As explained in Halsbury’s law of England “An inquest has been held to be a fact-finding inquiry conducted by a coroner, with or without a jury, to establish reliable answers to four important but limited factual questions. (1) The identity of the deceased; (2) the place of death; (3) the time of death; and (4) how the deceased came by his death”. With the Hillsborough inquest being the focus of this essay, the first half of the essay will examine the legal procedures that were available to challenge the original verdict of the Hillsborough inquest.
Under the domestic legislation of the Coroners Act 1988 and the legal routes proposed and implemented under the Coroners and Justices Act 2009 (CJA 2009). The second half of the discussion will look into the supra national law aspect of an inquest mainly article 2 of the European Convention on Human Right (ECHR). The original Hillsborough inquest conducted under the Coroners Act 1988 by-the coroner- Dr Stefan Popper, concluded on March 1991 with the verdict of “Accidental Death”. The verdict at that time was very controversial and disheartening for the family of the victims.
Primarily because the final inquiry into the disasters conducted by LJ Taylor, also known as the Taylor inquiry indicated that the main reason for the crush was the failure of the police control and some blame on the Safety engineers and the Sheffield City Council on that devastating day. In his words: “policing on 15 April broke down…although there were other causes, the main reason for the disaster was the failure of police control” . Professor Scarton also noted that whilst the ‘judicial inquiry found serious institutional failures in the policing and management of the capacity crowd, no criminal prosecutions resulted’.
Instead the authorities blamed the tragic event on the drunken violent fans. It is without a doubt that such a verdict of “accidental death” would be largely contested by the families of the deceased. Which is very understandable because based on the fact that evidence were pointing towards the police incompetence on that day and poor emergency response, how can the verdict be ‘accidental death’? As a result, the angered families and survivor were ready to challenge the verdict.
There is no ‘statutory appeals from an inquest, in the sense of an opportunity for a rehearing on the merits and the potential for a fresh decision substituted for the original’ . However, there are two established routes of appeal available for the families of the deceased who wish to challenge the lawfulness of the coroner’s decision or the conduct of the inquest.
The first – and eventually successful- legal route that was available to challenge the original Hillsborough verdict under the Coroners Act 1988, was to persuade the Attorney General to exercise their power under s13 of the Act. 13(1)(b) indicates that an inquest will be granted if the high court is satisfied that “where an inquest has been held by him, that (whether by reason of fraud, rejection of evidence, irregularity of proceedings, insufficiency of inquiry, the discovery of new facts or evidence or otherwise) it is necessary or desirable in the interests of justice that another inquest should be held”. ‘Him’ referring to the coroner. And under s13(2) the court has the power to quash the findings of the original inquest.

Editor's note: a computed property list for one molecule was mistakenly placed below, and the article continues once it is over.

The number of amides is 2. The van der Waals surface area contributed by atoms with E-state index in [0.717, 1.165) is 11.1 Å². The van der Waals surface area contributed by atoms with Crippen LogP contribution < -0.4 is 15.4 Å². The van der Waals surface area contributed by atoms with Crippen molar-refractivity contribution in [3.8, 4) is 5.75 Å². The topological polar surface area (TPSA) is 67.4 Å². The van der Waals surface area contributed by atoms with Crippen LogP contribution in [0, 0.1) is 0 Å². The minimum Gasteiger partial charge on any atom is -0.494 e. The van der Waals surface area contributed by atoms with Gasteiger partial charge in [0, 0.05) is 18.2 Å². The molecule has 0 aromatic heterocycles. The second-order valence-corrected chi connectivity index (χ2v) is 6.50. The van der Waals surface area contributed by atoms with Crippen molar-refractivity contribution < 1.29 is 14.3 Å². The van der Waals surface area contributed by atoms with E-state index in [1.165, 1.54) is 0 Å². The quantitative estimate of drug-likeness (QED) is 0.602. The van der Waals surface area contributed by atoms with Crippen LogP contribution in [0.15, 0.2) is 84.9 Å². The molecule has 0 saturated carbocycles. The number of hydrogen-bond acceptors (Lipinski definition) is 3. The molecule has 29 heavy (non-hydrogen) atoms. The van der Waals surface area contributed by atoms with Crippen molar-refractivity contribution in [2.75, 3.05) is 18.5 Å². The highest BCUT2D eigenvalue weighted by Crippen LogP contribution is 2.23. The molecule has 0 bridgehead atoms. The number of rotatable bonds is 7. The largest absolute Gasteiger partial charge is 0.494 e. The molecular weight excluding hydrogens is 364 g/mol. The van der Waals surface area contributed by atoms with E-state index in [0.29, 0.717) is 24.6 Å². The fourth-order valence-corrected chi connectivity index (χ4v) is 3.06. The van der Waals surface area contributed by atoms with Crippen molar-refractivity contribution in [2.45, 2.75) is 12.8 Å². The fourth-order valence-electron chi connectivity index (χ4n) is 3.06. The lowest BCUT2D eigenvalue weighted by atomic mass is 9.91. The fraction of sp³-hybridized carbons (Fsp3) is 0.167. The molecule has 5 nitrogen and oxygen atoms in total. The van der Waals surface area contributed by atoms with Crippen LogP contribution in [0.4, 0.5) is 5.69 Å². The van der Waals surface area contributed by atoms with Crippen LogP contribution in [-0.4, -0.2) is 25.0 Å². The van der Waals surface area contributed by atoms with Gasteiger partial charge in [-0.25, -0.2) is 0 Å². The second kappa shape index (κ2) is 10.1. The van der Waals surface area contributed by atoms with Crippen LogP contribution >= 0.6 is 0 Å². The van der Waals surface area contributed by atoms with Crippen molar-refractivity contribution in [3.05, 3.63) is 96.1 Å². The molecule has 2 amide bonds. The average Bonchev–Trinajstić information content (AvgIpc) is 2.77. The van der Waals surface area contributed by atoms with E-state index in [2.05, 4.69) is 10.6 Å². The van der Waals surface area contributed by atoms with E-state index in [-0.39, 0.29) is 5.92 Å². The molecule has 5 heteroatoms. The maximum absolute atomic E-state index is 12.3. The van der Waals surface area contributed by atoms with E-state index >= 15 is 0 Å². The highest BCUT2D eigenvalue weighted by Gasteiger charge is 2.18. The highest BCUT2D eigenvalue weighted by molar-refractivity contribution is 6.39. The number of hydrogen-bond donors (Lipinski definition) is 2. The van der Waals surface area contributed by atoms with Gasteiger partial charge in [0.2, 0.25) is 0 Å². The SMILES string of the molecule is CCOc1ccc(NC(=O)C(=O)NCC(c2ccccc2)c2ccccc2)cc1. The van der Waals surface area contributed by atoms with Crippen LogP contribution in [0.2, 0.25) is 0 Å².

On the 19th of December 2012, following an application by the Attorney-general, the high court quashed the verdicts of the original inquests and ordered fresh inquests to be held . In the words of the LCJ: “All the inquisitions will be quashed. There will be new inquests in each and every case. The legislation relating to venue is, as we have said in argument, problematic. The inquests will be remitted to another coroner for the same administrative area as the original inquests: in relation to the 95 victims the South Yorkshire (East) area at Doncaster” .
In the original inquest the coroner ruled that there was to be no consideration of events that happened after 3. 15pm and no evidence would be heard, when even at that time, most of the people that died were still very much alive . This constitutes as “rejection of evidence”. In fact, the jury were informed that they would only inquire into the identity of the deceased, and ‘when’ and ‘where’ each deceased had died . Thus, the coroner conducted the inquest and used evidence selectively, ignoring the “how” aspect of the investigation.
According the Scarton , ‘the families were deprived of the most significant testimony: examination of the precise circumstance of death. Not only did the coroners ruling exclude this evidence, there was no disclosure of the statements taken in each case’. The court had accepted that there was evidence which was brought to light about the death of the deceased. Especially regarding the first coroner failing to take into consideration that even after 3:15 some of the victims were still alive.